Q: In "Mawaru Penguindrum" the image of "family" is being portrayed, yes?
A: I thought that right now I wanted to do a story about family. Though we try to sum up the idea of "family" in one word, the meaning of it changes with the times. For example, in the post-war baby boom, it was typical to have families with many siblings. Then it became normal to only have two kids, and right now we have a lot of only children being brought up.
And in response to that, the depiction of family in our culture has changed along with the times. For example, a story where "the little sister you've never met before in your life suddenly shows up at your house and becomes part of your family!"… I feel like that's the kind of fantasy story that can only be sustained because we live in an age of so many families with only children.
And so, the kind of story I want to see right now is that of a family attempting to connect. That interests me more than love stories do. "Why am I here together with him in this house? Why is she here with me?" That sort of thing.
Families are made up of members of both the same and opposite sex. I think a meaning behind that family's connection is gradually created, which goes beyond just that of the physical. Sexuality doesn't have much to do with it. Or rather, even if there are sexual relationships involved, the family relationship keeps on existing regardless…
I think, at one time, families were being captured in a negative light. Out of a desire to illustrate it was important to treasure one's own heart, there was a tendency to opt for portrayals capturing families as working against that…
But, my own feelings right now are that I want to portray the rebirth of a family, the connection of a family.
Q: There really were a lot of movies and novels in the seventies depicting the destruction of families.
A: I think there was a strong desire within the media to "break down families." But the reason for that, I think, is because family is something unbreakable.
But on that note, I have the sense Japan is being shaken up where this is concerned. The value of family as a community has suddenly changed drastically. Because of that, I've begun wanting to consider the question of, "What is family, really?"
And while portraying a family, I didn't want to take the tactic of rejecting something through it. For example, if a family were shown to be breaking down, I didn't want to take the tactic of saying, "Well, it's all the father's fault it turned out like this."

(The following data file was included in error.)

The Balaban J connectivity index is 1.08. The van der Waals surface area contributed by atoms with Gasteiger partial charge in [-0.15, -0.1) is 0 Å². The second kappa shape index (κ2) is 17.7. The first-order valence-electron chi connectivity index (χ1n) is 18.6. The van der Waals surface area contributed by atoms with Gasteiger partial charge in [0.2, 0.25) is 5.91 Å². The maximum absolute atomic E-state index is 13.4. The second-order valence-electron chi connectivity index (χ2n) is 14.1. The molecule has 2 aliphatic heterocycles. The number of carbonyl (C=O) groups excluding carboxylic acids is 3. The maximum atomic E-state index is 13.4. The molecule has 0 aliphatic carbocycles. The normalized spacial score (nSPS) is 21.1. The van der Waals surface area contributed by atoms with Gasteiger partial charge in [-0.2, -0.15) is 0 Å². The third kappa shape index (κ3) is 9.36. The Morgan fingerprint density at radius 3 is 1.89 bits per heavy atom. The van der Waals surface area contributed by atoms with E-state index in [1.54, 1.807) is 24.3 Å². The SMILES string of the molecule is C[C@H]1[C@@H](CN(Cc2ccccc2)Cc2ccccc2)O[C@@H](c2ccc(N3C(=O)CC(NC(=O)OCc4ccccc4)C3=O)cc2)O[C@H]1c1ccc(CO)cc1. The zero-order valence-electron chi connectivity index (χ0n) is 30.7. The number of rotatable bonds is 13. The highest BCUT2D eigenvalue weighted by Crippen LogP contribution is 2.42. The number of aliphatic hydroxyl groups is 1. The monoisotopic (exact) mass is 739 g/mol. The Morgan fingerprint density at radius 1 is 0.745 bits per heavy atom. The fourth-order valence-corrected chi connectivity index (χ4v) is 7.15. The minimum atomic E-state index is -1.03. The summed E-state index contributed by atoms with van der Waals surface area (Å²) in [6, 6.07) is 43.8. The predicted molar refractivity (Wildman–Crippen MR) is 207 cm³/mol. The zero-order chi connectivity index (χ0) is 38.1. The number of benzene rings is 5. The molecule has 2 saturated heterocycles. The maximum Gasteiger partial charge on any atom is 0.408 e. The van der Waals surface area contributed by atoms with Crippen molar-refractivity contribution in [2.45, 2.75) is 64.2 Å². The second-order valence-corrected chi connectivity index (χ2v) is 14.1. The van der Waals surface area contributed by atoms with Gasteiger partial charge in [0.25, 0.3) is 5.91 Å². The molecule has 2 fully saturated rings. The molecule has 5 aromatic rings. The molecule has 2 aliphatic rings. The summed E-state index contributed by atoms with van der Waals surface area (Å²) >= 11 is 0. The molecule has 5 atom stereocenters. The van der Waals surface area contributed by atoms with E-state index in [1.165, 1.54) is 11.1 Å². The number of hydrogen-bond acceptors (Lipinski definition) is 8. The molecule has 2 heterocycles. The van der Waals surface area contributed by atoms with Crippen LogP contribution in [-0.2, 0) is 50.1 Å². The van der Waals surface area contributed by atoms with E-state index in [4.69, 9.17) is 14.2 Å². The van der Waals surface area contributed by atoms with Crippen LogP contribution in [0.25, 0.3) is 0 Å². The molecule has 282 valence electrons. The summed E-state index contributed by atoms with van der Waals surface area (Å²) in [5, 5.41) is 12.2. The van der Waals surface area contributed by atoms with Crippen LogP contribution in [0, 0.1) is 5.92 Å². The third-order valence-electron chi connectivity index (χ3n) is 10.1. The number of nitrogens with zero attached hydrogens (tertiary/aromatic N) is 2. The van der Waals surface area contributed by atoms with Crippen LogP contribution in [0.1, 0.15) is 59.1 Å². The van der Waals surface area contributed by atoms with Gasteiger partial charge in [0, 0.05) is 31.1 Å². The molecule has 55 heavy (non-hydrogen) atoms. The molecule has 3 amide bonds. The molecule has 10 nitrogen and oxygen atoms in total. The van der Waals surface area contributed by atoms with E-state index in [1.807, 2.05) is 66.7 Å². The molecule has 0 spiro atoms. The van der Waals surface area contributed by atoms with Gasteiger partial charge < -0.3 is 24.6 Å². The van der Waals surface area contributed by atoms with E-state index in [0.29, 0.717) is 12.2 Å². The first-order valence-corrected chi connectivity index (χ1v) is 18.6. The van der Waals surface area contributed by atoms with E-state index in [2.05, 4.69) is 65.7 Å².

So that's why in this story, I chose not to include any bad people within the families of the protagonists.
Q: I see. For example, even if a relative commits a sin or crime, at times, real family are the ones trying to stick up for them. In a way, "family" is something that goes beyond moral questions of "right and wrong"…
A: I once saw an American documentary that followed a family visiting one of their members in prison, once every year, taking their group family photograph all together.
If it were in Japan, the mood of it would have been something like, "this little community that caused a problem shouldn't be forgiven," I suppose. A village-based society would cut off a family like that.
But in America it's the opposite. Like, "No matter what everyone else says, our community is important." I thought that was really interesting.
I wonder if Japan will become like that soon eventually too. I don't think the day is that far off where everyone will be asking, "What's the most important community to me?" And something like romantic love may cease to be portrayed as a dramatic detail at the center of life.
In the nineties there were a lot of stories with "Here I am!" as their theme, but I've had enough of those. Right now I'd rather try a story that reaffirms that sense of community.
Q: Being aware of the things that connect us all, you mean.
A: Looking at the earthquake that's just happened, you really do get the feeling that tomorrow everything could just disappear. That's the truth. Everyone's had that truth sink in. Looking at the changes of the times, the way we Japanese view things has to have changed as a result of it. I think fiction has changed as well.
"What's the community I want to treasure the most? How can I make that community secure?" That's getting to be a topic of concern.
The generation around my age who didn't take part in the student movement, we haven't really experienced that sense of community. We just had the subconscious sense of community that came from our own families. But now we're coming to a time when even something like that subconscious existence of community is endangered.
Q: I see. So for you, rather than the energy of trying to break through something, you wish to focus more on the direction of joining things together?
A: The age of the ego has continued, right? Even if one person has a general concept of happiness, families will try to force it to fit their own.
Like when people don't understand why a child is shutting themselves in their room, they simply assign a cruel naming like "hikikomori" to the issue. Then they force their own concept of "this is what family ought to be like!" on the child. And of course children will rebel against that…
But I think it's gotten to be the time to finally go beyond that way of thinking. I think it's all right to end that era of forcing your own concept of happiness onto someone else. Basically, right now is the age to search for "a new concept of happiness."
Q: Because when egos are forcing their own ideas on each other, community has no meaning.
A: Within this story as well, the beginning of the show portrays that sort of thing. Trying to force your own image of "a family's happiness" on others. Trying to force others to share it with you. The first half of the show has that aspect.